Debate Coaches and the Canon of Invention

How do most debate coaches teach the canon of inventio? By pointing toward tournament success. By showing videos of good, successful speeches. By having students watch and learn from those who have won big tournaments. By getting them to read, or cut, or memorize the sources of the arguments that the winners have run. Well, usually not read.

In short, they don't teach it. They teach debaters how to copy what happens at the "best" tournaments. They teach a hermetic, repetitive, and limited form of invention, the basics - use what works for your goal.

Over time, this becomes conflated in the minds of the debaters as something ontological. Because they are good at coming up with persuasive arguments in tournament settings, they must be good at inventio broadly. They must be good at argument if they are good at debating.

For whatever reasons, historical or practical, we are at a point in history where debate coaches are somewhat embarrassed to admit that they spend most of their time teaching the rules of a limited game. I think perhaps we have bought our own story that we are teaching some sort of democratic engagement, or some sort of larger connection to helping others understand the human condition.

I think that's the value of debate for sure, but I think in order to get there - and not create people who have an artificially inflated conception of their rhetorical prowess, we need to place the tournament in proper perspective - as something that is a subset of a larger category: rhetorical situations. Debate should be the place that the department and the university come to for help across the curriculum in the category of coming up with persuasive, engaging arguments. But we simply don't have the ability to do that now. We come up with arguments that often confuse the audience, justifying it with tropes such as "they don't understand debating," or "In a real debate this would work." A real debate is a far cry from a tournament debate. What's wrong with teaching that?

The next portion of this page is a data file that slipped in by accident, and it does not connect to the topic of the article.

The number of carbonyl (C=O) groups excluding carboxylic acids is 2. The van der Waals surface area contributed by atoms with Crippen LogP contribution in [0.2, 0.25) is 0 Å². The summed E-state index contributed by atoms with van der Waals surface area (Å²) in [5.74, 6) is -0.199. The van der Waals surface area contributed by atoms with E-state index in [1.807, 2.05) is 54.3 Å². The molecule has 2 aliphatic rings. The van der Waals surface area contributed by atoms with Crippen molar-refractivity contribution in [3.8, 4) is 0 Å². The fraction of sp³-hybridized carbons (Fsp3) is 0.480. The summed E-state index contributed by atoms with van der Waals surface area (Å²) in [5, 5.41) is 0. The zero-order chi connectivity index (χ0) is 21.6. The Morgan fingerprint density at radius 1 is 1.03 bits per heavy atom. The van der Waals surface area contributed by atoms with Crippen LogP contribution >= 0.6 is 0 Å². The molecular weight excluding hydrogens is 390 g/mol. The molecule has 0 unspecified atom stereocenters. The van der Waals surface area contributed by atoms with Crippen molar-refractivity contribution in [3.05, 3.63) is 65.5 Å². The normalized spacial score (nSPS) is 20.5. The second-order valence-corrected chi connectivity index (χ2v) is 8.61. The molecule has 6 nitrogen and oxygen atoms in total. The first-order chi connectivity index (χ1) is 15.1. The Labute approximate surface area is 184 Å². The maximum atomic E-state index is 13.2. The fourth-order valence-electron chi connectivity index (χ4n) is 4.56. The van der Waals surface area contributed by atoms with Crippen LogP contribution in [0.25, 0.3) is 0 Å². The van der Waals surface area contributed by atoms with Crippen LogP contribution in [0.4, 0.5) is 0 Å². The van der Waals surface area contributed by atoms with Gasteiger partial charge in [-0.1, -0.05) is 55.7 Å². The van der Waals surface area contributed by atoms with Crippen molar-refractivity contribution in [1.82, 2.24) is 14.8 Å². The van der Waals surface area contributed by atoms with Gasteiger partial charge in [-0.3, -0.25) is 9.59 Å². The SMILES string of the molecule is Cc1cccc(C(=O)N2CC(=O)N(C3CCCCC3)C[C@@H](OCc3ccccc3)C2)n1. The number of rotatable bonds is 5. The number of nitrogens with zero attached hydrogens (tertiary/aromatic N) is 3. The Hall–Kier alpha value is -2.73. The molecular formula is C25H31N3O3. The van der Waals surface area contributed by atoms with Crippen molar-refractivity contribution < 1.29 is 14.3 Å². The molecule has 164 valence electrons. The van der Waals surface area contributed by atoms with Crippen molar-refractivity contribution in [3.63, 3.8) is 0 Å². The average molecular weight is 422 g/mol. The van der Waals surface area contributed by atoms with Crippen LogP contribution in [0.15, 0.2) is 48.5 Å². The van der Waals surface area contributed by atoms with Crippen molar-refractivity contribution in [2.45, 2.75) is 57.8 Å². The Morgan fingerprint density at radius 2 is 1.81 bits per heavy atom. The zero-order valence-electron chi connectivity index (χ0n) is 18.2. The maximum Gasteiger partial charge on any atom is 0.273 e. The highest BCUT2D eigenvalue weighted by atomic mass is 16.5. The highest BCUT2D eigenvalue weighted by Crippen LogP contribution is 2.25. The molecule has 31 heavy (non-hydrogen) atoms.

In speech comm derived rhetoric, there is a real lack of exploration of invention and pedagogy right now, but in English composition derived rhetoric there's a lot of cool stuff that speech comm people often overlook. Perhaps debate coaches could recover some of their value by being the go-between in invention. They could be the people who have the knowledge and ability to connect rhetorical resources in invention between fields, and for fields that haven't thought much about it as an art. In short, debate coaches should be the Sophists-in-residence at their school. Instead of "come to us if you want to learn what debate really is" - something a philosopher might say, we should say "Come to us if you want others to learn from you." For that is, if you get down to the root of it, what the sophists were teaching - the art of making sense out of something senseless, complex, or confusing.

I found this book the other day and the requisite praising of it among composition teachers. Where are the speech communication people? Where are the debaters? Books like this and their value should be standard issue for those teaching rhetoric. Why discriminate? Why did I not hear about this book in my PhD work? Why are we embarrassed to teach the creation of arguments? Why do we quickly substitute things like the tournament for the hard work of invention, or the criticism paper for the difficult work of confronting a difficult issue in front of an audience that wishes to be engaged?

Surely it isn't simply because it's difficult and hard to measure. A trophy is a clear sign. Too bad it's not made equally clear how limited a sign it is.